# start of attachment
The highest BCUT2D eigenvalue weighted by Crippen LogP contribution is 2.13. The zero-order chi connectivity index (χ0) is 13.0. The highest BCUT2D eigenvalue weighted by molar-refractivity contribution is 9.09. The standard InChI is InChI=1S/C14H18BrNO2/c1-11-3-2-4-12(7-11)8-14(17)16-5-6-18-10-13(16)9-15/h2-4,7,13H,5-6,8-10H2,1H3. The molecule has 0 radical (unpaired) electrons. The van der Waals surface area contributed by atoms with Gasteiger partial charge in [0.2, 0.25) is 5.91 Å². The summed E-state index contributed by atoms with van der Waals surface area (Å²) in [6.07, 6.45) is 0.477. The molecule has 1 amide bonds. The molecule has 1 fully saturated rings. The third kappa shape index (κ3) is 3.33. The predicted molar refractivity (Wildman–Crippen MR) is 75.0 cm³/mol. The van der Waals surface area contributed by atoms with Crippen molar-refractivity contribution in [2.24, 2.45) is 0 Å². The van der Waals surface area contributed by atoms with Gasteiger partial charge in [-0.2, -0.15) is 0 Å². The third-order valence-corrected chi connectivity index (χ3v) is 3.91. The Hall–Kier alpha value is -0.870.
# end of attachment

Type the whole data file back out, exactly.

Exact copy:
The highest BCUT2D eigenvalue weighted by Crippen LogP contribution is 2.13. The zero-order chi connectivity index (χ0) is 13.0. The highest BCUT2D eigenvalue weighted by molar-refractivity contribution is 9.09. The standard InChI is InChI=1S/C14H18BrNO2/c1-11-3-2-4-12(7-11)8-14(17)16-5-6-18-10-13(16)9-15/h2-4,7,13H,5-6,8-10H2,1H3. The molecule has 0 radical (unpaired) electrons. The van der Waals surface area contributed by atoms with Gasteiger partial charge in [0.2, 0.25) is 5.91 Å². The summed E-state index contributed by atoms with van der Waals surface area (Å²) in [6.07, 6.45) is 0.477. The molecule has 1 amide bonds. The molecule has 1 fully saturated rings. The third kappa shape index (κ3) is 3.33. The predicted molar refractivity (Wildman–Crippen MR) is 75.0 cm³/mol. The van der Waals surface area contributed by atoms with Crippen molar-refractivity contribution in [2.24, 2.45) is 0 Å². The van der Waals surface area contributed by atoms with Gasteiger partial charge in [-0.2, -0.15) is 0 Å². The third-order valence-corrected chi connectivity index (χ3v) is 3.91. The Hall–Kier alpha value is -0.870.